By Carol Springer Old Choctaw County Chapter, NSDAR
The Old Choctaw County Chapter, National Society Daughter of the American Revolution, placed and dedicated a historical marker to commemorate the location of Greensboro on May 12.
Choctaw County was formed in 1834 with Greensboro named as the first county seat. In 1872 Choctaw was divided into two counties leaving Greensboro in the new county of Sumner. The county seat of the new Sumner County was located in the center of the county at Walthall. Sumner was renamed Webster County in 1874.
Chapter Regent Sheila Fondren, welcomed more than 70 guests to the ceremony at the beautiful new chapel at Greensboro Cemetery. Decked in Revolutionary War dress uniforms, Sons of the American Revolution Lynn Herron and John Taylor presented the colors. They were accompanied on the bagpipe by Forrest Clark in traditional Scottish Highlander attire.
Both national and state officers of the Daughters of the American Revolution were present to lend their support, including National Vice President General Polly Hunter Grimes and Mississippi State Regent Janet Looney Whittington.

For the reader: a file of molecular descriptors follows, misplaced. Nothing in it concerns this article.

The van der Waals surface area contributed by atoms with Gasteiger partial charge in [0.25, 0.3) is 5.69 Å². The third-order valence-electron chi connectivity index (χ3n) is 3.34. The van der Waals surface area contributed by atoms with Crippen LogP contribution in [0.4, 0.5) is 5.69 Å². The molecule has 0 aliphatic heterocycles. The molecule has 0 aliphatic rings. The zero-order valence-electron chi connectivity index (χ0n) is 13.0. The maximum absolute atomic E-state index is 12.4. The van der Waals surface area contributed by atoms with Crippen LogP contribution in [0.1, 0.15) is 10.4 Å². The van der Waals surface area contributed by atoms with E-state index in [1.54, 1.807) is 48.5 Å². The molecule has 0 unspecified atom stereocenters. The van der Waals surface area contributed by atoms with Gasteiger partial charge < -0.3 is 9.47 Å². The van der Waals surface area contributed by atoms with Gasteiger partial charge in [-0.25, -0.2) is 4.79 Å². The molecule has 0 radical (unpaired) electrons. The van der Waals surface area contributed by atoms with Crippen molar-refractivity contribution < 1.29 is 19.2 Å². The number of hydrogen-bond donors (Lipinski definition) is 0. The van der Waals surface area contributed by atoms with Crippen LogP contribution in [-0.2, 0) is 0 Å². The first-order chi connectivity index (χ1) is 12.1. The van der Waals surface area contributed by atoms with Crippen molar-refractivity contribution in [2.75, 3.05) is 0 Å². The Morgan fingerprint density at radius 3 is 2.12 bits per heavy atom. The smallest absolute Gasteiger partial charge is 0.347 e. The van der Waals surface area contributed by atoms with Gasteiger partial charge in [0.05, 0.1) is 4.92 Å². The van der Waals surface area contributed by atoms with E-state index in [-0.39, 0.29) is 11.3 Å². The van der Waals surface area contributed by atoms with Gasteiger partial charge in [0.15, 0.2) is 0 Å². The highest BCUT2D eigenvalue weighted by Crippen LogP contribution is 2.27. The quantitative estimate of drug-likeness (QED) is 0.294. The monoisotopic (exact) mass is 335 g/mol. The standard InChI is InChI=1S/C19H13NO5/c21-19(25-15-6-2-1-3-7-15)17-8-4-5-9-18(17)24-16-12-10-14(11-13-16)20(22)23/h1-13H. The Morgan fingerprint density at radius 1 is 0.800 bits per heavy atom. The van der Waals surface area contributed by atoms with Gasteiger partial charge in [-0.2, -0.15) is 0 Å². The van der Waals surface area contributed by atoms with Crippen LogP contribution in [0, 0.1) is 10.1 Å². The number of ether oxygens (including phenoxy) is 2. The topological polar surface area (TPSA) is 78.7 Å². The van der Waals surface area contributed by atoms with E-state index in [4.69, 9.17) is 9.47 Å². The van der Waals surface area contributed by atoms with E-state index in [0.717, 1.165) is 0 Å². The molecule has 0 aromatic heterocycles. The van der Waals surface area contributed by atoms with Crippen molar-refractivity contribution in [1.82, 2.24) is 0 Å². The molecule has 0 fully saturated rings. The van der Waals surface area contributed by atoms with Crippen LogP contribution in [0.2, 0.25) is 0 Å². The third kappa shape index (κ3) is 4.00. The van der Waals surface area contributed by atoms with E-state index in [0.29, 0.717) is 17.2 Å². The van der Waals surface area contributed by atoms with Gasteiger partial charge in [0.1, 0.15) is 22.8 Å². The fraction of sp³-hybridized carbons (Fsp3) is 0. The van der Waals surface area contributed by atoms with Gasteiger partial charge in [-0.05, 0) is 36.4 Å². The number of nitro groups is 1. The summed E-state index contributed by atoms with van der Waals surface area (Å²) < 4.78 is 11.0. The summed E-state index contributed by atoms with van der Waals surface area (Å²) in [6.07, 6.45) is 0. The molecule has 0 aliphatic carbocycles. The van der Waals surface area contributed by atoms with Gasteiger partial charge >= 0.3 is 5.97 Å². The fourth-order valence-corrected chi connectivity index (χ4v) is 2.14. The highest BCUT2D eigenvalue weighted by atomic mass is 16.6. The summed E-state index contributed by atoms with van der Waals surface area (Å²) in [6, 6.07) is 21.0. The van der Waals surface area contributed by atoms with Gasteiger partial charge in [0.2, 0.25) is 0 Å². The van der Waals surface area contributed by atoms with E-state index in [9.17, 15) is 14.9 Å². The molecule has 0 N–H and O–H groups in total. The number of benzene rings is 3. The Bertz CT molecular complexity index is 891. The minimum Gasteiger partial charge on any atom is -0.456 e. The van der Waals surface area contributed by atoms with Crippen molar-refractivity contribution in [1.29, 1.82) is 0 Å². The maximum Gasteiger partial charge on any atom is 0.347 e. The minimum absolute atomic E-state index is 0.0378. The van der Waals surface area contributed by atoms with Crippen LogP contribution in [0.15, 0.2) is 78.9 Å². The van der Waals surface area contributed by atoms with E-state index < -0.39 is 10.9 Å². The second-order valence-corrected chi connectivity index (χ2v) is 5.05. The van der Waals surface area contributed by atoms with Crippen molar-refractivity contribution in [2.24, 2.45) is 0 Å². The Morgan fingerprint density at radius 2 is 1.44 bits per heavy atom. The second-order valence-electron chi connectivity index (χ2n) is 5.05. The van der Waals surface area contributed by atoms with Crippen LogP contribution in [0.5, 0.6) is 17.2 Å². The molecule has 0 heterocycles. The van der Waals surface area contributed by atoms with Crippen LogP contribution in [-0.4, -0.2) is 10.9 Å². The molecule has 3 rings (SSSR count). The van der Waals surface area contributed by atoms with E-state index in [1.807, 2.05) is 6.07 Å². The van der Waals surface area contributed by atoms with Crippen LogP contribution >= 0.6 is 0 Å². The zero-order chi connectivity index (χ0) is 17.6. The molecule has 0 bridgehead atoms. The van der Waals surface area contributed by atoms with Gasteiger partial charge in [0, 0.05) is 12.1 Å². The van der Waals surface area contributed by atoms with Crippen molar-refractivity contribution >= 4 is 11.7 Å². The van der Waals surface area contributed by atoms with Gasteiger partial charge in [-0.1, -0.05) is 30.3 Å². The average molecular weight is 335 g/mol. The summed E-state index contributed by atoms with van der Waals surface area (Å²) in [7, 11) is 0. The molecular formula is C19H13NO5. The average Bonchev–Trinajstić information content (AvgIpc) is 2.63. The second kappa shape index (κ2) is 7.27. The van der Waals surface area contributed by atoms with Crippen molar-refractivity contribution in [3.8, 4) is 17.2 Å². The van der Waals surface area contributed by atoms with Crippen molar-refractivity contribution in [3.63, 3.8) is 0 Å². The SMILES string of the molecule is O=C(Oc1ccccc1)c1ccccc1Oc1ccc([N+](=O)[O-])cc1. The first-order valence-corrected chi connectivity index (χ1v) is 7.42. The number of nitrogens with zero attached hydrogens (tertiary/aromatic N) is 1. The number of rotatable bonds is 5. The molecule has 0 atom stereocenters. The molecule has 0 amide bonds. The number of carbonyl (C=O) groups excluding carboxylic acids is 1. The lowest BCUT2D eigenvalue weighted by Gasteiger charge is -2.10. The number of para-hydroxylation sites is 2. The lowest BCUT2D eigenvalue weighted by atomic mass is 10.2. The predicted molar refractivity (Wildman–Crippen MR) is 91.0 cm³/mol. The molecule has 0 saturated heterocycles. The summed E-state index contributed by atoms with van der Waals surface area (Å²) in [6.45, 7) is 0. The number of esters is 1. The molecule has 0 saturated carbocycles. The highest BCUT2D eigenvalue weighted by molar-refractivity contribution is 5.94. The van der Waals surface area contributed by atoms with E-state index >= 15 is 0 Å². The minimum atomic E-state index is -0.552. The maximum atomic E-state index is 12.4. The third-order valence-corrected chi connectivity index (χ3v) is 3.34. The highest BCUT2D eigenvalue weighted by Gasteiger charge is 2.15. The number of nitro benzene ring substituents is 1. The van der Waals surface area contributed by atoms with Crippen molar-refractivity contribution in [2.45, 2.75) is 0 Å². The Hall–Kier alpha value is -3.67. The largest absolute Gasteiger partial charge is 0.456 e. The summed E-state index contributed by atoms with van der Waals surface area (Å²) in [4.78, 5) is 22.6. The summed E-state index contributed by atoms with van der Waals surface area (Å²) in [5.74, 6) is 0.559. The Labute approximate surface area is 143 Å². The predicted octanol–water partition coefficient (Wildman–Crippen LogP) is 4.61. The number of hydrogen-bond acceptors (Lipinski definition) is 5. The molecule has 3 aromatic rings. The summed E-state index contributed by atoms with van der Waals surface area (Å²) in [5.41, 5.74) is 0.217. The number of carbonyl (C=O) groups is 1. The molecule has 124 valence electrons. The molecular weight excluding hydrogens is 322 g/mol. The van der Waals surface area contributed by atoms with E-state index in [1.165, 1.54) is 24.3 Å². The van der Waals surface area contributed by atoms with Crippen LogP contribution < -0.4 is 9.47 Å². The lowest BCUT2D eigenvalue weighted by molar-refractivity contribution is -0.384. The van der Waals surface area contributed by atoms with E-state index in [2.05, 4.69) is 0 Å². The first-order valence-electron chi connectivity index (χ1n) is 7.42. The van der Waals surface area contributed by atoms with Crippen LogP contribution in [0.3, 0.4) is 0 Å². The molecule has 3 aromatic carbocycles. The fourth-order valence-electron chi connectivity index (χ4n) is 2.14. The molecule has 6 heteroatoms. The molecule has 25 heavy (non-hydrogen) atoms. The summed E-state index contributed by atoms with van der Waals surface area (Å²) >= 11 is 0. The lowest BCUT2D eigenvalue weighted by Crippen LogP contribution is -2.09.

Old Choctaw County Chapter’s own Elizabeth Cummings presented a wonderful history of the town of Greensboro, detailing the town’s rugged and vibrant past. The factual element of the history of Greensboro was taken from “The John F. Johnson Journal 1838-1902,” great-grandfather of Cummings.
On behalf of Old Choctaw County Chapter, NSDAR, Fondren and Mary Lynn Hardy, chaplain, dedicated the marker in grateful recognition of the significance of Greensboro, with the hope that it will help to keep alive an appreciation of our heritage.
The ceremony ended with “Amazing Graze” from Clark’s bagpipe.